Review: Foxcatcher (2014)
Version Reviewed: SD on demand
Directed by: Bennett Miller (Moneyball)
Written by: E. Max Frye and Dan Futterman
Starring: Steve Carell (Hope Springs), Channing Tatum (22 Jump Street), Mark Ruffalo (The Avengers)
Reviewed by: Justin Rumenapp
There have been many, many boxing movies, but very few wrestling movies. As in Olympic wrestling, not WWE, brother.
Foxcatcher dramatizes the true life story of Mark Schultz, his association with millionaire heir John du Pont and his run for gold in the 1988 Seoul Olympics.
It's type of story that is so strange, it can only be based in fact. Mark, slumming since he achieved glory in the 1984 Los Angles Olympics, is plucked from post-Olympic obscurity by John du Pont for funding to train for more matches. Their interactions become more bizarre, and strained, as the film progresses. Mark, frustrated, hopes to create a life outside the shadow of his older brother, Dave, Davy Schultz is also an Olympic Medalist and the better wrestler of the two. A dinosaur in sports years, the relationship he has with du Pont may be the last chance Mark has to make it big.
Foxcatcher largely an "actors" film giving the leads plenty of scenery on which to chew. Unfortunately, the film's three leads all engage in various gimmicks to "transform" themselves. Channing Tatum makes his lower jaw protrude and haunches for much of the film. Thanks to providence, he doesn't let his character's mannerisms get in the way of what is likely the most nuanced performance of his career. Mark Ruffalo, giving the best performance of the bunch, doesn't let his extra jowels and bald spot take the place of his portrayal of Dave. Ironically, the much ballyhoo'd performance by Steve Carell, however, doesn't fare as well. Unlike Tatum and Ruffalo, Carell gets a prominent fake nose, which is shot in profile as much as possible to maximize the effect. The only way it could have been more obvious that Carell is doing "serious acting" is if he wore a shirt that read, "Awards Plz."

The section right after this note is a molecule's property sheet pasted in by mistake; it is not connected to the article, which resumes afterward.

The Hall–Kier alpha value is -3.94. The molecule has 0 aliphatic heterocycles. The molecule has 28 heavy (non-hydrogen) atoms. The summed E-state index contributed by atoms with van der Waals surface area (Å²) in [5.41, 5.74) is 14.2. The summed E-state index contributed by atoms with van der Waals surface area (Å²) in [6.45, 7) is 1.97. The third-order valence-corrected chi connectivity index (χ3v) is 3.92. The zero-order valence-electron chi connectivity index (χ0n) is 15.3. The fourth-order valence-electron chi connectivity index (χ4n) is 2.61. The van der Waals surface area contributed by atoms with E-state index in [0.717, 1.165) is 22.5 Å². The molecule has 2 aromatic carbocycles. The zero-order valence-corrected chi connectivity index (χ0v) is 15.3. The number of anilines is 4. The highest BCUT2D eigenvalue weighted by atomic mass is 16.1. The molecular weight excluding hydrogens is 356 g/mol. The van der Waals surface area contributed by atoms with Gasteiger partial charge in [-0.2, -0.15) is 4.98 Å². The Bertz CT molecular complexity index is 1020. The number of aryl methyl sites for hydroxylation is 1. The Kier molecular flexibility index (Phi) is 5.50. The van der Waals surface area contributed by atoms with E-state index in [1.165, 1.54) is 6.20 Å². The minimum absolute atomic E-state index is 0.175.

On their own gimmicks, whether makeup or weight changes, cannot carry a performance. Whether on purpose or a result of his gimmicks, Steve Carell's du Pont acts like an alien. Sometimes this helps the film, since du Pont is supposed to be a bizarre man, other times this act enters Saturday Night Live-style parody. The thing is, du Pont is such a character they did not need these gimmicks. Du Pont, to some extent, treats his wrestlers as a product, and investment, not unlike the horses bread for derby at the titular the Foxcatcher Ranch. The fake nose and put on voice don't help carry the story when du Pont attempts to separate and control the Schultz brothers. While Carell has clearly worked on the mannerisms of his character, which indicate the air of someone who is too wealthy to care about the daily concerns of plebeians, it does not add complexity to a person who has, shall we say, "mother issues." Surrounded by memorabilia of Revolutionary War, du Pont wants to lead his troops into battle at the Olympics. Too bad theses elements are only hinted at, letting the nose do all the talking.
Foxcatcher has all the elements of a great film. A true life story, with larger than life characters and an underdog sports plot tying the elements together. Foxcatcher is a good film though, not a great one. Various choices by director Bennett Miller and his team undercut the core of the story, opting for gaudy flash over substance.
© 2015 Justin Rumenapp